- We know sexual activity leads to better health and longevity. But staying sexually active requires accommodations. We can overcome hormonal changes by being more emotionally intimate. I recommend shared music, small gifts, heartfelt notes (even emails), and words, candles and perhaps even risqué lingerie, but forget the second glass of wine -- it won't help. Most of all, I urge you to listen to your partner.
- Because of erectile challenges that come with age, male sexual readiness requires more foreplay. Female readiness requires this too, along with the romantic considerations above.
- Men who use Viagra and other erectile-dysfunction medications should be very aware of their partner's feelings. Some women I surveyed felt their men wouldn't need the little blue pill if they looked like they did when they were younger women. Men should address this by exploring their non-phallic sexuality and by educating their partner that desire is not indicated solely by teenage arousal signs.
- Remember this when you look at your partner -- he or she is aging as you are, perhaps feeling a bit down because they aren't as sexy as they used to feel, and thus both partners would do well to remember that a decrease in sexual physicality can be overcome by increased sexual intimacy and expressed desire. Again, that's where sexual intimacy can and will protect against such a negative spiral.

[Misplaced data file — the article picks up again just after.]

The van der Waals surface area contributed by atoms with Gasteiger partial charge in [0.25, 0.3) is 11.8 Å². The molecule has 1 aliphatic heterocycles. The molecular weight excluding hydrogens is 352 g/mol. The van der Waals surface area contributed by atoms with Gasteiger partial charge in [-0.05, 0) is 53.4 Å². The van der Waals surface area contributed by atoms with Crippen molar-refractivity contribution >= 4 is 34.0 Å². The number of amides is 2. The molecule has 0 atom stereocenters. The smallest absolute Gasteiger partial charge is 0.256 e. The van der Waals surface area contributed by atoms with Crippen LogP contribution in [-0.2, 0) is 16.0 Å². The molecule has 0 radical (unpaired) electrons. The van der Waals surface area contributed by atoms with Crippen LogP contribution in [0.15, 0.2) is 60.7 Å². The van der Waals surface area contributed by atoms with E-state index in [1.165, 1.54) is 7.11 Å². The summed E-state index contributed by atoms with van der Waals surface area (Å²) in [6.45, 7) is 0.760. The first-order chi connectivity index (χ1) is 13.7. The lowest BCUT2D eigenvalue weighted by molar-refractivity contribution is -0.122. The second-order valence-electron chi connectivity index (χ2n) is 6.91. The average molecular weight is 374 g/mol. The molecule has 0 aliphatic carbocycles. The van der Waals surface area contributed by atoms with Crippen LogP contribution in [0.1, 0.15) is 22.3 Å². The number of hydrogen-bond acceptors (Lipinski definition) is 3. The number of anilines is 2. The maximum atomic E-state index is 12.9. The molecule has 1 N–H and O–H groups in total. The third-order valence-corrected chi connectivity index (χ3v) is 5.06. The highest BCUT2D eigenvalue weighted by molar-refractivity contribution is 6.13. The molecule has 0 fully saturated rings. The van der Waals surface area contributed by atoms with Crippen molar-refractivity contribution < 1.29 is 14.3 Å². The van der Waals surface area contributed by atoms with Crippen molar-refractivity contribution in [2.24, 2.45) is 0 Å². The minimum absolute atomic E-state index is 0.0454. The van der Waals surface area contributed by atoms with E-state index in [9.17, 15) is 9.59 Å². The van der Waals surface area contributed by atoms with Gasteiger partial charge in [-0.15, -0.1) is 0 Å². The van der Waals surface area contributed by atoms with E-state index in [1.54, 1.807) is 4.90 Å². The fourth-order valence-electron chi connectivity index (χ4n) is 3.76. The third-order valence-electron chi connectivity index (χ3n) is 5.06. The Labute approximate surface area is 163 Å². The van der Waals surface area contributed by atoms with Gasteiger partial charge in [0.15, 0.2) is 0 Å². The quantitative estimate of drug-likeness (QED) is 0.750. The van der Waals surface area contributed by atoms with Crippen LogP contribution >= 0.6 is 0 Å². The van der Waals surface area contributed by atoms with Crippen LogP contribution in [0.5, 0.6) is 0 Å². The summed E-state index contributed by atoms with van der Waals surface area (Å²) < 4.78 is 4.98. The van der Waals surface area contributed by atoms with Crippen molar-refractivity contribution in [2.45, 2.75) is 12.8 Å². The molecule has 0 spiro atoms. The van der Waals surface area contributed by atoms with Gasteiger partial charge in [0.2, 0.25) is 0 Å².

The good news about my boomer research is that I found that you feel really good about your lives. You like looking back at what you've achieved, and you are looking forward to accomplishing more.
Now it's time for boomers to look inward and delve into under-explored parts of your lives. This means being open to new ways of looking at your sex lives too. And very importantly -- this is especially for the guys -- let's include close, intimate friendships. Intimate sharing with friends and lovers in one's later years often is even more important than it was when you were teenagers.
Boomers, in the end, are just like all of us. You don't only need sexual intimacy, you also need good friends with whom you can share your fears and hopes. It may be the only antidote to mortality.
Jerrold Shapiro, just a few years beyond boomerdom, is professor of counseling psychology at Santa Clara University and author of the new book, "Finding Meaning, Facing Fears, In the Autumn of Your Years (45-65)."